CBS Lawyer Vows to Press 'Glass House' Case Despite Setback
“This comes down to whether there is going to be any copyright protection for reality television,” CBS litigator Scott Edelman tells THR.
The lead attorney for CBS expressed his disappointment with a ruling Friday that will allow ABC’s new reality competition series The Glass House to air on Monday despite its alleged similarity to Big Brother.
Speaking with The Hollywood Reporter outside the courtroom, attorney Scott Edelman insisted CBS will go forward with its copyright and trade-secret case against Glass House in the wake of U.S. District Court Judge Gary Feess denying his request for a temporary restraining order Friday.
“This comes down to whether there is going to be any copyright protection for reality television,” Edelman said, adding that Glass House copies not just the idea behind Big Brother but the expression of the show over the past 13 years. That distinction is key for a copyright claim under federal law, which does not protect mere ideas.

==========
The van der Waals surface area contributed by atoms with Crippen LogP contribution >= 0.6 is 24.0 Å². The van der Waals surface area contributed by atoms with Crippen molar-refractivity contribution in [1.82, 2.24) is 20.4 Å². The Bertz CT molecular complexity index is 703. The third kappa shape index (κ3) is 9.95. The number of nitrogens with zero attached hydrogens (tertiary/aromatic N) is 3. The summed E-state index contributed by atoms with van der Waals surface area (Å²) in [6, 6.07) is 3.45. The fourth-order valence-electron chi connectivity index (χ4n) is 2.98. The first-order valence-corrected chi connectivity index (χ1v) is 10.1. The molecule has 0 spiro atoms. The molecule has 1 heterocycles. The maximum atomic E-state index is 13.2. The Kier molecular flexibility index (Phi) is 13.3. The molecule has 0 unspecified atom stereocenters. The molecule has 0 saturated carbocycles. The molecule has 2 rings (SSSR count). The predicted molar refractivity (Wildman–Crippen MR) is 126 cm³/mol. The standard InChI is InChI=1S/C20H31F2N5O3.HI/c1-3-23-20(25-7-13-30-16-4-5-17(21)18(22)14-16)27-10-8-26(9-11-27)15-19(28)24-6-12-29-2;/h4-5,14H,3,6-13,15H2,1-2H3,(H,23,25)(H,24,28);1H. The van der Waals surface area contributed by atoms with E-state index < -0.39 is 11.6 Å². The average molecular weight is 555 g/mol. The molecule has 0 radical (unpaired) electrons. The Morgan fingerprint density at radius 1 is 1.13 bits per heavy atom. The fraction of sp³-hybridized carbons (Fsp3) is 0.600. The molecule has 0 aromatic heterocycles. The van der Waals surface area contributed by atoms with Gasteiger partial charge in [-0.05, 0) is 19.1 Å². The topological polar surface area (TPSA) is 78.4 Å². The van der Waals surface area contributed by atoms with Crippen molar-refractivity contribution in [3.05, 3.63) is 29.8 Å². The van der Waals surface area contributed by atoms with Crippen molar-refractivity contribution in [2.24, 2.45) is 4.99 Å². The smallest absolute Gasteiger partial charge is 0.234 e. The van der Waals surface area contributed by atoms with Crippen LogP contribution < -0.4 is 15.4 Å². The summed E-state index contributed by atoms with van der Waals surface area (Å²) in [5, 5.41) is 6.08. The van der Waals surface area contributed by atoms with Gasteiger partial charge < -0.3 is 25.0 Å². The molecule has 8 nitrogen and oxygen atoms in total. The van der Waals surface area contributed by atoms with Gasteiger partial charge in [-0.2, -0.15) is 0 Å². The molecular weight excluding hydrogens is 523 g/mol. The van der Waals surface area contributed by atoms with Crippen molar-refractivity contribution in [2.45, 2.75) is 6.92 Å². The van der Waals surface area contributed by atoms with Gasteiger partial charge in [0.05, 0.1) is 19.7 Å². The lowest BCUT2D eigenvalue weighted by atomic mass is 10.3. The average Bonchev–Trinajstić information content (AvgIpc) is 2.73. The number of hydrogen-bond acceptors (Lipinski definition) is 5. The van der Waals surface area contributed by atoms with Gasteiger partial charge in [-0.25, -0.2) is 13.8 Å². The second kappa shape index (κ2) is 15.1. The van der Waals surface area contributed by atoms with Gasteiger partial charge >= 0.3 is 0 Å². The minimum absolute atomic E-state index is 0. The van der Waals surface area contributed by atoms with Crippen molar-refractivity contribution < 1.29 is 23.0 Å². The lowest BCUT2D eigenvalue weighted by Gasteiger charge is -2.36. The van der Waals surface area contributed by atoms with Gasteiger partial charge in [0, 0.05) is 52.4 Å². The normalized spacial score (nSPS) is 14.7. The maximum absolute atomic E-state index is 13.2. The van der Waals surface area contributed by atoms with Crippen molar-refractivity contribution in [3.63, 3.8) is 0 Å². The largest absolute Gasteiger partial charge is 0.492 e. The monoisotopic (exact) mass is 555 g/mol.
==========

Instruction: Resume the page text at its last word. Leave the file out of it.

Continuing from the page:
Edelman said Glass House likely will cost Big Brother a share of the viewing audience. Once the show debuts Monday, he said he thinks CBS will have more information and thus will have a stronger case. “We will have more material to work with,” Edelman said.
Glenn Pomerantz, lead attorney for ABC, declined comment after the hearing.
CBS also issued the following statement Friday in response to the ruling:
"We appreciate the Court’s continuing consideration of this case and our request for an injunction. Win, lose or draw on the TRO, we fully intend to proceed with our claims against Disney/ABC for copyright infringement and misappropriation of trade secrets over The Glass House, which may still warrant more injunction proceedings depending on the content of each episode. At the same time, we will move forward with our individual claims for liability and liquidated damages against any current The Glass House producer who violated their Big Brother confidentiality agreement."